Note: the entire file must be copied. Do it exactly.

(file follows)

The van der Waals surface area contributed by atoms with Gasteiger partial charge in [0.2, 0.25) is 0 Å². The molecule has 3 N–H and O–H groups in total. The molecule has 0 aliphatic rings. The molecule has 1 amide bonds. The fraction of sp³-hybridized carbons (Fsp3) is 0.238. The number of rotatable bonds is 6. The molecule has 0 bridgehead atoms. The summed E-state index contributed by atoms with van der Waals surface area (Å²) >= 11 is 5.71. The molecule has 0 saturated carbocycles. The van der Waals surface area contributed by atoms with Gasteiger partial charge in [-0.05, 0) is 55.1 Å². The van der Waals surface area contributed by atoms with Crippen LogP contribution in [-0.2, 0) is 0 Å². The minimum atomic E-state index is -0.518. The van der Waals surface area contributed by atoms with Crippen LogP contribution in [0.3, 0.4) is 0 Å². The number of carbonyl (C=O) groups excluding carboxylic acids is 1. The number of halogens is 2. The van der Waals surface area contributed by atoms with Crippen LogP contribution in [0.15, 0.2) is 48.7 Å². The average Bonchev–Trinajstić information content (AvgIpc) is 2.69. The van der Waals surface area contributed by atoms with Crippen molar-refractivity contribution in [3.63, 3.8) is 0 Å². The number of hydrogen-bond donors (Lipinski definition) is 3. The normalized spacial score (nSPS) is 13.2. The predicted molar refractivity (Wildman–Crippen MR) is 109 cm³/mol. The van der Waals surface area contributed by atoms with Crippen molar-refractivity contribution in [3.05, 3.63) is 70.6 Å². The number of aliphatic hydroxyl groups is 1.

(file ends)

The van der Waals surface area contributed by atoms with Gasteiger partial charge in [0.2, 0.25) is 0 Å². The molecule has 3 N–H and O–H groups in total. The molecule has 0 aliphatic rings. The molecule has 1 amide bonds. The fraction of sp³-hybridized carbons (Fsp3) is 0.238. The number of rotatable bonds is 6. The molecule has 0 bridgehead atoms. The summed E-state index contributed by atoms with van der Waals surface area (Å²) >= 11 is 5.71. The molecule has 0 saturated carbocycles. The van der Waals surface area contributed by atoms with Gasteiger partial charge in [-0.05, 0) is 55.1 Å². The van der Waals surface area contributed by atoms with Crippen LogP contribution in [-0.2, 0) is 0 Å². The minimum atomic E-state index is -0.518. The van der Waals surface area contributed by atoms with Crippen LogP contribution in [0.3, 0.4) is 0 Å². The number of carbonyl (C=O) groups excluding carboxylic acids is 1. The number of halogens is 2. The van der Waals surface area contributed by atoms with Crippen LogP contribution in [0.15, 0.2) is 48.7 Å². The average Bonchev–Trinajstić information content (AvgIpc) is 2.69. The van der Waals surface area contributed by atoms with Crippen molar-refractivity contribution in [3.63, 3.8) is 0 Å². The number of hydrogen-bond donors (Lipinski definition) is 3. The normalized spacial score (nSPS) is 13.2. The predicted molar refractivity (Wildman–Crippen MR) is 109 cm³/mol. The van der Waals surface area contributed by atoms with Crippen molar-refractivity contribution in [3.05, 3.63) is 70.6 Å². The number of aliphatic hydroxyl groups is 1.